final_sol

# final_sol - 2.25 Final Exam 2005 SOLUTION Question 1 U A...

This preview shows pages 1–4. Sign up to view the full content.

2.25 Final Exam 2005 SOLUTION Question 1 U A R d U Toroidal rim Cross Section Two identical jets of water impact on one another forming a sheet of liquid as shown in the ﬁgure (and as shown in the surface tension movie). The sheet grows to a radius R ending in a toroidal rim that ejects droplets of ﬂuid. Consider incoming jet velocities, U = 1m/s, and cross-sectional jet areas, A = π/ 4cm 2 . 1. Calculate the Reynolds number, Capillary number, and Froude number for this ﬂow. Use these numbers to argue which eﬀects (e.g. inertia, viscosity, gravity, etc.) are important in this system. Solution: U = 100 cm/s, A = 2 D =1 cm , µ =10 2 dyne-s/cm 2 , ρ = 1 gm/cm 3 , σ = 70 dynes/cm. Hence: Re = ρUD 10 4 inertia ± viscosity (1) µ Ca = µU σ 10 2 surface tension ± viscosity (2) Fr = U 2 gD 10 inertia gravity (3) If the sheet is ﬂat, we can neglect gravity (if the sheet is curved, as in part 4, we must include gravity). 2. Derive an expression for the maximum radius R of the liquid sheet and calculate R using the values given above. Solution: The maximum radius occurs when the sheet is ﬂat so we neglect gravity. Apply conservation of momentum on the following control volume: 1 Photo removed for copyright reasons. Source: Figure 17l in Clanet, C. "Dynamics and stability of water bells." J. Fluid Mech 430 (2001): 111-147.

This preview has intentionally blurred sections. Sign up to view the full version.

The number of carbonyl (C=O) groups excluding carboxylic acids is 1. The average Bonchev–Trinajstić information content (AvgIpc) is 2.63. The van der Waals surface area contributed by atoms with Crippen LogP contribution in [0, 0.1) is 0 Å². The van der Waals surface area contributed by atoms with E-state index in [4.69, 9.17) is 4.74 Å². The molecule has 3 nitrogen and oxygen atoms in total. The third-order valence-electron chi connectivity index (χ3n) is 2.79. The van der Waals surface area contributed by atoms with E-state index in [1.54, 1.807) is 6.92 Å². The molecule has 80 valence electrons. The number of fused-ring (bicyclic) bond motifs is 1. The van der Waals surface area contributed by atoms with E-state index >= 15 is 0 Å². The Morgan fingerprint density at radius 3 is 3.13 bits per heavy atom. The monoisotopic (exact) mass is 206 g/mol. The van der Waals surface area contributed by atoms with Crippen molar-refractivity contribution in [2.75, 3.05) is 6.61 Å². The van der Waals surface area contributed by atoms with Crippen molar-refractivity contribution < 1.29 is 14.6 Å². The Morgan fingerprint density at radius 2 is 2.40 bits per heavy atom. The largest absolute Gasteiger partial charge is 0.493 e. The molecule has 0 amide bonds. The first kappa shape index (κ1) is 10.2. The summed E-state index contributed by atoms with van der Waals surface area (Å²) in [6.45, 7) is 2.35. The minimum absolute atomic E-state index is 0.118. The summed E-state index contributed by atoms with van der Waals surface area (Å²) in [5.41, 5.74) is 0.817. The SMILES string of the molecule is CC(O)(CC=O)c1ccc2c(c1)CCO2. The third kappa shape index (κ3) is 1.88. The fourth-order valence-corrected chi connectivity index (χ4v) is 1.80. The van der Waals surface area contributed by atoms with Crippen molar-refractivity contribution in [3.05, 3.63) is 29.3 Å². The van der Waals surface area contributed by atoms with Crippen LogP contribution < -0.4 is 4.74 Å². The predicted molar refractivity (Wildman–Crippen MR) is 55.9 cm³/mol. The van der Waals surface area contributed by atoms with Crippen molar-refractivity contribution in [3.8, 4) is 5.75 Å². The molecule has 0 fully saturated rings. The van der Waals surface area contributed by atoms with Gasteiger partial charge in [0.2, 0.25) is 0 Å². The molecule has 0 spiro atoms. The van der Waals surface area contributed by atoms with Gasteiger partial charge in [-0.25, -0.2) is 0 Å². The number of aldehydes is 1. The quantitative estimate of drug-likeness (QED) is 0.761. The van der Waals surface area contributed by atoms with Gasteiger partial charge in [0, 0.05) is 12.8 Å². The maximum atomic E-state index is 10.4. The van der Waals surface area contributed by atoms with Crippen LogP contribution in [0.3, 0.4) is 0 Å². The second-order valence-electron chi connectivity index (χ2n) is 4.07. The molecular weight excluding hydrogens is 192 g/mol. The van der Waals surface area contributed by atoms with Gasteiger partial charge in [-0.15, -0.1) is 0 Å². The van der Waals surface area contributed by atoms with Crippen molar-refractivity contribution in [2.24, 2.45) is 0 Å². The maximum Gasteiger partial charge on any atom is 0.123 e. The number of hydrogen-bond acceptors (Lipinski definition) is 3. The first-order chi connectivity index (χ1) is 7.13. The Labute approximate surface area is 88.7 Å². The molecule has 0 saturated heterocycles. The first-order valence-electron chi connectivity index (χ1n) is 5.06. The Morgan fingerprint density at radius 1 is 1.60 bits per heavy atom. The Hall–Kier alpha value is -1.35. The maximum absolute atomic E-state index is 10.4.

View Full Document
σ σ 2 1 By Bernoulli, u 1 = u 2 = U . Conservation of momentum yields (note: p = p a ): d ρ v dV + ρ v ( v v c ) · n dA = p n dA 2 σd± (4) dt CV CS CL ρU 2 2 πrd = 2 σ 2 πr (5) where d = d ( r ) is the thickness of the sheet. Thus inertia balances surface tension at steady state when 2 σ d = . (6) ρU 2 By conservation of mass (2 on the LHS from two incoming jets): A 2 UA =2 πrdU r = . (7) πd Combining this with (6) we ﬁnd ρU 2 A r = R rim = 18 cm (for water) (8) 2 πσ 3. Using energy arguments, show that the toroidal rim is unstable and will break into droplets. Derive a lower bound for the size of the ejected droplets. Solution: E surf = σA surf (9) Thus, if the torus has a larger surface area that the droplets (where the volume of ﬂuid is identical in both conﬁgurations), surface tension will break the torus into drops. 4 0 (2 πR rim )= V drop = N 3 (10) V torus = 2 drop 3 R 2 N = 0 (2 rim ) 3 (11) 3 4 r drop The torus is unstable if S torus 2 0 (2 rim ) >S drop = N 4 2 (12) drop 3 r drop > R 0 (13) 2 3 Thus the torus will break into droplets with radii > 2 R 0 to lower the surface energy. (Note, tiny droplets are no good since they create extra surface area and hence cost more energy.) To calculate the actual drop radius rather than a lower bound, we need to consider how to move ﬂuid from the torus into the droplets. This calculation is a bit more involved and results in a critical wavelength of 9 . 02 R 0 (see Rayleigh-Plateau instability). 2
± ² ³ ´ µ µ µ µ µ µ µ · ¸¹ º ± ² ± ² ³ ´ 4. If gravity becomes important in the problem, the sheet will sag and become a “water bell” (instead of a ﬂat sheet) as sketched below. Show that the shape of the “bell” is given by the solution to the following

This preview has intentionally blurred sections. Sign up to view the full version.

View Full Document
This is the end of the preview. Sign up to access the rest of the document.

{[ snackBarMessage ]}

### Page1 / 8

final_sol - 2.25 Final Exam 2005 SOLUTION Question 1 U A...

This preview shows document pages 1 - 4. Sign up to view the full document.

View Full Document
Ask a homework question - tutors are online